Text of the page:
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New Rules to Dictate Spending Habits of China Officials

The nation’s leadership is deepening its pledge to crack down on corruption and ostentation.

SHANGHAI — In what could be a further blow to luxury consumption in China, the nation’s leadership is deepening its pledge to crack down on corruption and ostentation with the release of new rules outlining how officials should avoid extravagant spending on activities ranging from overseas travel to the purchase of new vehicles.

With 12 chapters outlining 65 rules on how to manage funds and employ more transparent spending, the document, released last week, is extensive and is causing analysts to question whether the antigraft campaign that began nearly a year ago under the new administration of President Xi Jinping will continue to have a far-reaching impact on China’s luxury sector. Spending on luxury products has historically been bolstered by the purchase of expensive gifts between officials and business associates as bribes.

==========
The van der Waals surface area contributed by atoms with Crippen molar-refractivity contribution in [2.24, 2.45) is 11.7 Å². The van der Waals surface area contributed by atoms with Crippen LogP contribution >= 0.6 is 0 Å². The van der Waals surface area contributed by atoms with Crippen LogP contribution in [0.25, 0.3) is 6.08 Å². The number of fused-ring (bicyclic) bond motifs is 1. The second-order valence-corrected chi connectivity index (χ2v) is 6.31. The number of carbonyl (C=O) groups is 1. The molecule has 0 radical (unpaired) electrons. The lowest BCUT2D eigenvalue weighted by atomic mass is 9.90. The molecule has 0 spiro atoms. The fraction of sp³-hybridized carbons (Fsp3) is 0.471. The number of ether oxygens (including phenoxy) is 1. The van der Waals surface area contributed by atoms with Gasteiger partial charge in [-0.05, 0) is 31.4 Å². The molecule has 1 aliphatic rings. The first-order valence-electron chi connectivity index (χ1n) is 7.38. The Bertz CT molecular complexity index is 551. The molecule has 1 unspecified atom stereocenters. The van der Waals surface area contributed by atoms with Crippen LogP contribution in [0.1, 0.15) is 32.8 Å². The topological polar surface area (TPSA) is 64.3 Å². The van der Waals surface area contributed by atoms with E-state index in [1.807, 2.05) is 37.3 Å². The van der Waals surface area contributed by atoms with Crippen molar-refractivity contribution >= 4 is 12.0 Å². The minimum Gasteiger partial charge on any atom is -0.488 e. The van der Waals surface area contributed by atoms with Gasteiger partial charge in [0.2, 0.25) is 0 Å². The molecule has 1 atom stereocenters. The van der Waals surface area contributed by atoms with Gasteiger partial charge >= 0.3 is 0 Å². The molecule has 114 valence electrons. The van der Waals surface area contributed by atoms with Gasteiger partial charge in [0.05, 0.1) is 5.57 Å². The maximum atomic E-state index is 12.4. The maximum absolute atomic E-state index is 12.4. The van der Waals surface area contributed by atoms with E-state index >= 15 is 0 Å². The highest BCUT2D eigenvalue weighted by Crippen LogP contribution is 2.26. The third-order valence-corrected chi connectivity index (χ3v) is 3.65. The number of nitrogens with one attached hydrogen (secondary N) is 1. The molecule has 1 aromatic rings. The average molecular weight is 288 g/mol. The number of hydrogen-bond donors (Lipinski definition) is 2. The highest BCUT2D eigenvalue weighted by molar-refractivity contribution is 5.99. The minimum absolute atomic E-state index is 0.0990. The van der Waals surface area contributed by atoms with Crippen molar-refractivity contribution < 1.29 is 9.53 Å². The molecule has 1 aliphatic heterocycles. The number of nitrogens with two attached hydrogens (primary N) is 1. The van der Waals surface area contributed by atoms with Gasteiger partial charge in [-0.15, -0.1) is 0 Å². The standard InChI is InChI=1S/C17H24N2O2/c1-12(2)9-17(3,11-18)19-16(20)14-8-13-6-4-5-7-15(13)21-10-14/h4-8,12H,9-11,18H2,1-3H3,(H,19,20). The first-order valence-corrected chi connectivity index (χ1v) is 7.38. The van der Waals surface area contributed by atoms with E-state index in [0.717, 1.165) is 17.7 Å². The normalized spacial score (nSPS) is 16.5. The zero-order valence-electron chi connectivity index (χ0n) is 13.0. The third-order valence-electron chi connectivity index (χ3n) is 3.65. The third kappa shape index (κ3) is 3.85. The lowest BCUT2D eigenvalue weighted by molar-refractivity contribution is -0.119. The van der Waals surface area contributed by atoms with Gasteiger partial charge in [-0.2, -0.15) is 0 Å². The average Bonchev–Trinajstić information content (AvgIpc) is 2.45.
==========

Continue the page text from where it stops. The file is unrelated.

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Some say the ongoing campaign, reinforced by the new rules, could portend a slower shopping season over the upcoming January Chinese New Year, a period known for elaborate gifting, particularly between businesses and governments as a form of collateral to ink business deals in the coming year. While it may still be too early to gauge the effect, there are already signs of a slowdown. In recent days, Chinese media have reported how companies that make greeting cards, which are used to give presents of cash or gift cards, are reporting steep declines on orders from government offices.